Thursday, July 17, 2014

Goddess Women Cloth

What a fascinating program we had in June! Mary B. Kelly, artist, professor of art, and author, who now makes her home at Hilton Head SC, shared with us her study of textiles across time and geographic boundaries with a special focus on pattern and design found in various folk cultures' ceremonial cloth.

It was stunning to hear her deep expertise and see her examples of decorative patterns repeating almost exactly in different parts of the world and reoccurring from the earliest time documented to current days.

Ms. Kelly showed us samples of textiles made and used in Russia, Scandinavia, Asia, Europe, and North America that illustrated common folk culture belief systems in protective goddesses who shield women and their children in life and in death.
Mary Kelly
The first two symbols Ms. Kelly introduced us to were: "The Tree of Life" and "Horns". The tree of life image takes many forms -- sometimes it appears with sacred birds. Horns, representing fertility, also are represented in many different ways. Sometimes there are deer with antlers. Sometimes headdresses have horns or spikes at the top.

Trees take many forms but are found in textile designs of folk cultures from Russia, Scandinavia, through Asia, Europe and North America.
Another variation of The Tree of Life
Here there is a central Goddess figure with a horned headdress. Beside and above her are sacred birds with trees coming from their heads and tails. Smaller birds represent children resulting from the good fortune of fertility. Red is a protective color for the user of the cloth -- and the zig-zag design is also a protective feature.
These kinds of designs are found in cloth and clothing that accompany ritual and ceremony marking significant times throughout the lifespan -- births, coming of age, marriage, death. Sometimes a part of a bride's wedding garb becomes a swaddling cloth for her babies and sometimes that same cloth is used to dress her corpse so her ancestors will quickly recognize and welcome her in the after-life.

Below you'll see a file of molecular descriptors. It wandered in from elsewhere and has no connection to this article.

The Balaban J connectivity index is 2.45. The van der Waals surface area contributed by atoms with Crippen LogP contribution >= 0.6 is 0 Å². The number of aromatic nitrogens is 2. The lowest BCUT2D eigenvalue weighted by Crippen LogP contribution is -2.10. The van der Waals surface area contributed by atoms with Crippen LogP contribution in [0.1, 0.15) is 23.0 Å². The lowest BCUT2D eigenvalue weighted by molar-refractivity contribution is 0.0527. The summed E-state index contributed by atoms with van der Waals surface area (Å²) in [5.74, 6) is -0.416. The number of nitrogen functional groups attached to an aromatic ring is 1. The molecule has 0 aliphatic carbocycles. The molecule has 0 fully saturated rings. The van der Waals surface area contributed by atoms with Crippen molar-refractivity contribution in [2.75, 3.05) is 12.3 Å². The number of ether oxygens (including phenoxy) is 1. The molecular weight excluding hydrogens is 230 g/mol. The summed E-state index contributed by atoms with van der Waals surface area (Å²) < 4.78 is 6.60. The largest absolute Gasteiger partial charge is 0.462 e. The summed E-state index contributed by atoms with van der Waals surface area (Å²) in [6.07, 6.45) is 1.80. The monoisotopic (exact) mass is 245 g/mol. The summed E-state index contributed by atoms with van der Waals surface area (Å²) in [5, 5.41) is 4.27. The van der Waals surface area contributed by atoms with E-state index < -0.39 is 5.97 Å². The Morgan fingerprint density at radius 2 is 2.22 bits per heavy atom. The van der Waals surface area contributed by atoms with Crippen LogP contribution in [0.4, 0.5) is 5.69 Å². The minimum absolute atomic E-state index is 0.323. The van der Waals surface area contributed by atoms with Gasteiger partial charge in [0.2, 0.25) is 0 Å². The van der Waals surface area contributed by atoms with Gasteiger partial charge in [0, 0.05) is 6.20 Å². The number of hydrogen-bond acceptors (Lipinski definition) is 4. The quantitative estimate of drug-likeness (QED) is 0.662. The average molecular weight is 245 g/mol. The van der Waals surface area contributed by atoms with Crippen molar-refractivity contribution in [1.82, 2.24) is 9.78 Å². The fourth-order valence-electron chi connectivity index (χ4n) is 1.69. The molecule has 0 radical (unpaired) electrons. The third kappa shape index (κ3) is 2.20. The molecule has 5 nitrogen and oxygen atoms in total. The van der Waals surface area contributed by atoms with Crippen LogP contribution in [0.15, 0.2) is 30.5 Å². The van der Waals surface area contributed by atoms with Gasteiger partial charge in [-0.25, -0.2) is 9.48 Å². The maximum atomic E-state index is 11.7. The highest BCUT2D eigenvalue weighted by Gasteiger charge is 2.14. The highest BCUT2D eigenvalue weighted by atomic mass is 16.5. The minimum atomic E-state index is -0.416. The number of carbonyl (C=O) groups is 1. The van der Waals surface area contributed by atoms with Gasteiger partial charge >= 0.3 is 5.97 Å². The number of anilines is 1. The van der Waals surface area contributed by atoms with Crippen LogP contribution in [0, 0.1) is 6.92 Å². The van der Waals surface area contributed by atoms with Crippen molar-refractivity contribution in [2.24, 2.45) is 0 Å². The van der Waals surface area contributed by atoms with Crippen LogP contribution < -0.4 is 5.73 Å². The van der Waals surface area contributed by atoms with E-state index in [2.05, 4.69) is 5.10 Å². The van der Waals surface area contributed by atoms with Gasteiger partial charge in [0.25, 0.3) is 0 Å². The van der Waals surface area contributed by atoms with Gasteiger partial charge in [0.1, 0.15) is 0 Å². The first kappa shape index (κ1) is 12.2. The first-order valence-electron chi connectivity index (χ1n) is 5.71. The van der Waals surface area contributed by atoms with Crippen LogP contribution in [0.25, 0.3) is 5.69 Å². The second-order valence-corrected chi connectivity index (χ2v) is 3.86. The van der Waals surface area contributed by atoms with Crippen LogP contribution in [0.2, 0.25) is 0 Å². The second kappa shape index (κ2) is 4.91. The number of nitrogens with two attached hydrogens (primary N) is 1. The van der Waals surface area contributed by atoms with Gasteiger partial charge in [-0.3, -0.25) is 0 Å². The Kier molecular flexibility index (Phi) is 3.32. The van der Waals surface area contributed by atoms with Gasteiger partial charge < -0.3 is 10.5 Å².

In some cultures, girls are initiated into womanhood in ceremonies that include robing, or "wounding". In other cultures, girls of a certain age receive and are allowed to wear flounced skirts, believed to make them strong and brave.

Weddings are perhaps where the symbolism of cloth expressing hopes and dreams for the future are most evident to us. Tall headdresses traditionally worn by many goddess deities have been adapted for the familiar bridal veil. In some cultures, including ours, the lifting of the veil is a very dramatic moment in the wedding ceremony. The Zuni (or Hopi indians of America's southwestern deserts) tradition is for the groom to make a wedding cloth for his bride. In the Ukraine, ritual cloth is used to bind the bride and groom's hands together during the wedding ceremony.
This beaded cap is typical of wedding garb in many folk traditions. It has a "horn", protective red is the dominant color, and zig-zag patterns occur in multiple variations. Surely the coins represent wishes for prosperity for the new couple.
Kayleigh could not resist.
This is a 20th century embroidered huipil (blouse) from Mexico. The diamond design at the top is a fertility message and the elongated design at the bottom represents the wearer's ancestors -- so the desire for safety for future generations and past generations is contained in one lovely garment. 

In some folk cultures, even for every-day clothing, red lines and zig-zag patterns are stitched or beaded around every opening of a garment -- around the sleeve cuffs, the neck, the hem. This is to protect the wearer from evil that might enter through these portals.

Red borders and zig-zag variations
Mary Kelly has traveled the world exploring textile traditions and folk lore. In the academic and artistic world, she is recognized for her authority on the goddess motif in textiles and all the rituals associated with it.


Mary Kelly's books include: Goddess Women Cloth A Worldwide Tradition of Making and Using Ritual Textiles, Goddess Embroideries of Eastern Europe, Goddess Embroideries of the Northland, and Embroidering the Goddesses of Old Norway.

Many thanks go to one of our newest members, Andrea Cochran-Pastel for sharing her notes and photos with me (Sandy) as I prepared this post. Andrea is an accomplished photographer and artist, including creative use of fiber. See more her work at http://andelieya.wordpress.com .)

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